Recently, significant interest has developed regarding the effects of exposure of the human body to electromagnetic fields, especially related to the issue of whether or not electromagnetic fields have carcinogenic potential. In today's living environment, there are many devices that generate electromagnetic fields, such as MRI machines used in medical care, electrical power transformer stations and power lines, which generate alternating magnetic fields, electric household appliances and, in the future, linear motor cars. In addition, exposure to high-frequency electromagnetic fields has increased due to the recent growth in the use of mobile phones—more than 90 million mobile phones being used in Japan alone. Therefore, human beings are exposed to electromagnetic fields much more frequently than in the previous natural environment. Here, I review the present status of investigations regarding the effects of extremely-low-frequency (ELF) and radio-frequency (RF) electromagnetic fields on living organisms; especially on the response of cells and genes to these electromagnetic fields, including studies conducted at my institution. Animals and epidemiological studies on the effects of ELF electromagnetic fields are also reviewed. I also introduce an evaluation on carcinogenic effects of electromagnetic fields conducted by the International Agency for Research on Cancer (IARC), where I was a member of a working group and participated in the evaluation meeting at IARC.
The International Commission on Radiological Protection is composed of a main commission and four standing committees: Committee 1 on Radiation Effects, Committee 2 on Doses from Exposure, Committee 3 on Protection in Medicine and Committee 4 on the Application of the Commission's Recommendations. Committee 2 used to be responsible for Derived Limits, but is currently responsible for Doses. From 1993 to present, Committee 2 has discussed a wide range of subjects including age-dependent doses for members of the public, dose coefficients for embryos and fetuses, doses for newborns from radionuclides resulting from ingesting mother's milk, basic anatomical and physiological data for use in radiological protection—reference values, human alimentary tract models for radiological protection, and dosimetric quantities used in radiological protection. Some of the subjects have been already published as ICRP reports.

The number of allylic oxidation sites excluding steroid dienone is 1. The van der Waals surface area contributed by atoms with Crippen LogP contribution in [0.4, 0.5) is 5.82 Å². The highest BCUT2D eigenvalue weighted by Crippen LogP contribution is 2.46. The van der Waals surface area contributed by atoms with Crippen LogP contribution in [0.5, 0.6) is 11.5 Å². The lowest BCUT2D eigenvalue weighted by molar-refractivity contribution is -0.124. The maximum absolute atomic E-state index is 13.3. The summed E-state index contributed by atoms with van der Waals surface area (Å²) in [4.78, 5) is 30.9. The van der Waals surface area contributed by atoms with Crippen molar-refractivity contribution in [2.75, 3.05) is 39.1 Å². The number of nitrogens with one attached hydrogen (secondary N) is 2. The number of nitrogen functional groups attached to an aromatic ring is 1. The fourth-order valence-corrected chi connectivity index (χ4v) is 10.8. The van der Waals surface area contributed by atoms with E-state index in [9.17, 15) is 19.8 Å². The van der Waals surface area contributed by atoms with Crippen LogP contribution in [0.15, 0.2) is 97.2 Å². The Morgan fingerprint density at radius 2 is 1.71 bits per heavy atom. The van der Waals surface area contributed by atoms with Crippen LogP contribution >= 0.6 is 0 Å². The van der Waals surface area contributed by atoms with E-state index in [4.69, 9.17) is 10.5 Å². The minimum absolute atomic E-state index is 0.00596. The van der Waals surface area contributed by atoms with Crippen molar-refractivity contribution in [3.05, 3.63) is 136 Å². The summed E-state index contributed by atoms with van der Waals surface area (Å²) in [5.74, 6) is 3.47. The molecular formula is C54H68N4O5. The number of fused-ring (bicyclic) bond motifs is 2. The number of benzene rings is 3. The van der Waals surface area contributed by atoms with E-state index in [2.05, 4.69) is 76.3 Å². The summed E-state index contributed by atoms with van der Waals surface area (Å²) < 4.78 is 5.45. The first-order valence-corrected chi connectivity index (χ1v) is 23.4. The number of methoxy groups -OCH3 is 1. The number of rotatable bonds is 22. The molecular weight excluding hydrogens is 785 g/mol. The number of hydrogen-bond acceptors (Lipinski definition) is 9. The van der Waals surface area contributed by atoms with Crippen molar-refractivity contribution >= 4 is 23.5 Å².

The authors studied the feasibility of utilizing ebonite as a personal neutron dosemeter in criticality accidents. A disc-shaped ebonite, a hard rubber containing 30wt% sulfur, can be used as a highly effective criticality neutron dosemeter because of a simplicity of measurements of beta activity arising from 32S(n, p)32P reactions. The counting efficiency of beta particles with an end-window GM counter for an ebonite disc in 50mm diameter and 3mm thick was determined by 252Cf neutron irradiation. The neutron spectrum dependency of 32P activity per neutron dose was computed using Monte-Carlo calculations of various neutron spectra that could be encountered in criticality accidents, and the results were tabulated as a set of spectrum correction factors. Performance tests using the SILENE reactor indicated that neutron doses could be evaluated within ±15% with the application of suitable correction factors.